The “success” of modernity turns out to be bittersweet, and everywhere we look it appears that a significant contributing factor is the overabundance of choice. Having too many choices produces psychological distress, especially when combined with regret, concern about status, adaptation, social comparison, and perhaps most
important, the desire to have the best of everything—to maximize.
I believe there are steps we can take to mitigate—even eliminate—many of these sources of distress, but they aren’t easy. They require practice, discipline, and perhaps a new way of thinking. On the other hand, each of these steps will bring its own rewards.
- Choose When to Choose
If the ‘ability to choose’ gets you “better” (car, house, job, coffeemaker, etc.), but the process of choosing makes you net feel worse about what you’ve chosen…you have not really gained anything from the opportunity.
- Be a Chooser, Not a Picker
Choosers have the time to modify their goals; pickers do not. Choosers have the time to avoid following the herd; pickers do not. Good decisions take time and attention, and the only way we can find the needed time and attention is by mindfully choosing how we budget time.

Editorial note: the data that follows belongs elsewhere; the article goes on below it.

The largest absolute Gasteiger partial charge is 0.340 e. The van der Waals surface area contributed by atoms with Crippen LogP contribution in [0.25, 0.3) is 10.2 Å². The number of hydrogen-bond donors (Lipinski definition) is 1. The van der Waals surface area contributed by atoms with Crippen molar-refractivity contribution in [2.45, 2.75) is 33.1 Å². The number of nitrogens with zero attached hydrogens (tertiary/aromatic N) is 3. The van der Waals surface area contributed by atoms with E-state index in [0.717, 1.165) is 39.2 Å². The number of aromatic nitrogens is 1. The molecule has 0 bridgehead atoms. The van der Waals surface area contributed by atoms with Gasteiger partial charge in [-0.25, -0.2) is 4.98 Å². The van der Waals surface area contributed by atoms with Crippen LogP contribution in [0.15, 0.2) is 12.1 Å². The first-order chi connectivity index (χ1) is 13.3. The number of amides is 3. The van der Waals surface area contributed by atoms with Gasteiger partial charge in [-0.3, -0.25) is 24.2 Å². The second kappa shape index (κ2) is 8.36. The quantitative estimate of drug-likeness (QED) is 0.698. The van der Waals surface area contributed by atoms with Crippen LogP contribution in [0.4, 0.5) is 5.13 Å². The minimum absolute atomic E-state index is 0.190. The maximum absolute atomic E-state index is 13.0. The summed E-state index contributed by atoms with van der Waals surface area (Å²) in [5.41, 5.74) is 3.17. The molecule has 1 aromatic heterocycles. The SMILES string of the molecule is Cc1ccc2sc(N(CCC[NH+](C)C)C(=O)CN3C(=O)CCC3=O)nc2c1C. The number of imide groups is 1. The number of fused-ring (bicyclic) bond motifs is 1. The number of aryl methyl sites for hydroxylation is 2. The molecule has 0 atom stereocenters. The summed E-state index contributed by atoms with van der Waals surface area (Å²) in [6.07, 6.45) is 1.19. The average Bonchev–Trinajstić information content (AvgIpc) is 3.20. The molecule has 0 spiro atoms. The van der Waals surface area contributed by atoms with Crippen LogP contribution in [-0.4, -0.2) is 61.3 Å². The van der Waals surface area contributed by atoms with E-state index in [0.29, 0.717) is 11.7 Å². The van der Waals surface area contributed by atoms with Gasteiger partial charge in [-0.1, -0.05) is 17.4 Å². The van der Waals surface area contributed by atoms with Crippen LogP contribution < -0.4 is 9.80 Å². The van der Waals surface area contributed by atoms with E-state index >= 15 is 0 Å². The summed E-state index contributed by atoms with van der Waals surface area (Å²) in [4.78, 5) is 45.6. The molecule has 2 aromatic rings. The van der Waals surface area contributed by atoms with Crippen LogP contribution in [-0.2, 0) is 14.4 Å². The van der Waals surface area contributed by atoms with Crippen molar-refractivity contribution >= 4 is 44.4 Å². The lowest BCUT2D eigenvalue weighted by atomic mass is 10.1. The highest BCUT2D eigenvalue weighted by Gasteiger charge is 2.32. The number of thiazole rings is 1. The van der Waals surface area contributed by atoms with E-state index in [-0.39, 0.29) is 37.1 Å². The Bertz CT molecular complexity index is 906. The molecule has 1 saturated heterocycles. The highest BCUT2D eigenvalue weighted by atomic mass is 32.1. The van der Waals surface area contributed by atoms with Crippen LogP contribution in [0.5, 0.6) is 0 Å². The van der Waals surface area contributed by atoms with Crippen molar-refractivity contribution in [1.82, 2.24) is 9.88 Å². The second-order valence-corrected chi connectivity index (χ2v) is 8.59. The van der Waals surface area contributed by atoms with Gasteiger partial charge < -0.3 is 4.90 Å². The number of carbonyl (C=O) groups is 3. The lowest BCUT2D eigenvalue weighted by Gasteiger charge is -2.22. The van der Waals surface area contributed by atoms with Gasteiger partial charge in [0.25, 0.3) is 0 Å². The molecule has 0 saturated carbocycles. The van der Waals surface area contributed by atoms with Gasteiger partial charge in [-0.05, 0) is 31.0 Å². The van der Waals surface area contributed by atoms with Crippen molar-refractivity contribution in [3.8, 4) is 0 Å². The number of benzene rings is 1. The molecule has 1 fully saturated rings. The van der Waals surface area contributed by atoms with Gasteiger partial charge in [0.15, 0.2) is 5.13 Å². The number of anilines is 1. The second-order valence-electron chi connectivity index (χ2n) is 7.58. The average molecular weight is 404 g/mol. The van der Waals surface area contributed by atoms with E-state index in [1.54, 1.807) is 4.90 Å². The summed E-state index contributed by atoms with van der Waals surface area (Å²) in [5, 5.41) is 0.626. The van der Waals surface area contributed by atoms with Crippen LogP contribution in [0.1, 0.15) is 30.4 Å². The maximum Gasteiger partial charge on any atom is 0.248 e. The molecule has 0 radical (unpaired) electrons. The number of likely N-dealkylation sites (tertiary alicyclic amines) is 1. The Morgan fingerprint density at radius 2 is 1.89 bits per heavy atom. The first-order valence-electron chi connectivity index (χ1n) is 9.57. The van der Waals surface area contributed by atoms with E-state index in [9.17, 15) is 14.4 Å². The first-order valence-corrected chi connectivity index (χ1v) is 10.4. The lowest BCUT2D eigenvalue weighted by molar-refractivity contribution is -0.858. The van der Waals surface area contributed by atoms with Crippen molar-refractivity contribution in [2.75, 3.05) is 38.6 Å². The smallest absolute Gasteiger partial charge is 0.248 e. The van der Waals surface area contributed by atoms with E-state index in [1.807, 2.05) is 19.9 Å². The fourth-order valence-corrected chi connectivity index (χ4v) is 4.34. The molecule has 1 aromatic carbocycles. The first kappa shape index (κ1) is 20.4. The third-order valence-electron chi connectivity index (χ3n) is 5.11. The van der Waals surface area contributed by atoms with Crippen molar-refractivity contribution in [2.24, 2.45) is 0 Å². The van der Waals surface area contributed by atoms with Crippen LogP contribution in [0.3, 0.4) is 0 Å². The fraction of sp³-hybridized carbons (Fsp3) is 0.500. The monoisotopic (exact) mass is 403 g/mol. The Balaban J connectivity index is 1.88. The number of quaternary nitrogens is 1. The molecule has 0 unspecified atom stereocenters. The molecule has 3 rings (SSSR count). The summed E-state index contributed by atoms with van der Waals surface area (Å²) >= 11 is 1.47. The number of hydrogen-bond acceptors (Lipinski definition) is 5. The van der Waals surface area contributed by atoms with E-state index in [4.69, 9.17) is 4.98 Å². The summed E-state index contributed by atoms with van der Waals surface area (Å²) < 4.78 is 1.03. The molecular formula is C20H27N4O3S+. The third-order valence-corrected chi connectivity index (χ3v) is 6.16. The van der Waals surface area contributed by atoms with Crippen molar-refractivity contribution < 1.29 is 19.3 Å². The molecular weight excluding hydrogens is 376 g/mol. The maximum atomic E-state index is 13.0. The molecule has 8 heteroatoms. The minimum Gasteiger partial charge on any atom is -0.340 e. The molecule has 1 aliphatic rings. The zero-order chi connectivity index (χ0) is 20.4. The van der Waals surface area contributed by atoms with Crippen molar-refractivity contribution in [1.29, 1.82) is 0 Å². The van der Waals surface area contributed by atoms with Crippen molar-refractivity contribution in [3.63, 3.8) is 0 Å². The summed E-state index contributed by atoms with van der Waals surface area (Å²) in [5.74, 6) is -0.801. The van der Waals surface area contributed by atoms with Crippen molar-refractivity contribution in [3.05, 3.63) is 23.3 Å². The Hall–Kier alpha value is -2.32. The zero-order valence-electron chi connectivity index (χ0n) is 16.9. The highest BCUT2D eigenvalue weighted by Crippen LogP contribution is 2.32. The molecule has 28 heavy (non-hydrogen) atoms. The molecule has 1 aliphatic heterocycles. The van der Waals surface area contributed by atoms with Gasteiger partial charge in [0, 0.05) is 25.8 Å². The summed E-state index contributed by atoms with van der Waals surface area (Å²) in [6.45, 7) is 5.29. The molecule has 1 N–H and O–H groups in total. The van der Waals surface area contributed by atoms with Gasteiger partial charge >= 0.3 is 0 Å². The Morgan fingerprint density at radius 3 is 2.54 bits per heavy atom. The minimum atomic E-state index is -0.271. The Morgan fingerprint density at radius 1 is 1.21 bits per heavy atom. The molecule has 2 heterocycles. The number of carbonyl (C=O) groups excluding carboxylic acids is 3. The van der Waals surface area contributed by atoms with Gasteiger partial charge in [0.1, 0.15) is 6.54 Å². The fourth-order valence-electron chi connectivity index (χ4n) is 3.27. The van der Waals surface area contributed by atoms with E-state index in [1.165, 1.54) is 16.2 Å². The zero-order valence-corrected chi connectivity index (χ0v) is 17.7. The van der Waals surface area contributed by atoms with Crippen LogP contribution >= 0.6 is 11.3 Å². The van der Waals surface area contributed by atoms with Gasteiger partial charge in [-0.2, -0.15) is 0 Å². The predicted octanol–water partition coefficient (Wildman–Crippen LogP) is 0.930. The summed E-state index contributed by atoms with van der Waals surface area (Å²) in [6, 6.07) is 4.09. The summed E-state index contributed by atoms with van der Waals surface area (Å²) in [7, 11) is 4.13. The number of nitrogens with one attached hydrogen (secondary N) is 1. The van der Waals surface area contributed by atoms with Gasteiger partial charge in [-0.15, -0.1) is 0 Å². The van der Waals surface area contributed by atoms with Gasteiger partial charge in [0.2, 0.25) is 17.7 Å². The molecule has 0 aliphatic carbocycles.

- Think About the Opportunity Costs of Opportunity Costs
Don’t “scratch” unless there’s an “itch.”
- Make Your Decisions Non-Reversible
Knowing that you’ve made a choice that you will not reverse allows you to pour your energy into improving the decision you’ve made, rather than constantly second-guessing it.
- Practice an “Attitude of Gratitude”
We can vastly improve our subjective experience by consciously striving to be grateful more often for what is good about a choice or an experience, and to be disappointed less by what is bad about it.
- Regret Less
It pays to remember just how complex life is and to realize how rare it is that any single decision, in and of itself, has the life-transforming power we sometimes think.
- Anticipate Adaptation
We can’t prevent adaptation. What we can do is develop realistic expectations about how experiences change with time. Our challenge is to remember that the high-quality sound system, the luxury car, and the ten-thousand-square-foot house won’t keep providing the pleasure they give when we first experience them. Learning to be satisfied as pleasures turn into mere comforts will ease disappointment with adaptation when it occurs.
- Control Expectations
What may be the easiest route to increasing satisfaction with the results of decisions is to remove excessively high expectations about them.
- Curtail Social Comparison
Though social comparison can provide useful information, it often reduces our satisfaction. So by comparing ourselves to others less, we will be satisfied more.
- Learn to Love Constraints
By deciding to follow a rule (for example, “always wear a seat belt”), we avoid having to make a deliberate decision again and again. This kind of rule-following frees up time and attention that can be devoted to thinking about choices and decisions to which rules don’t apply.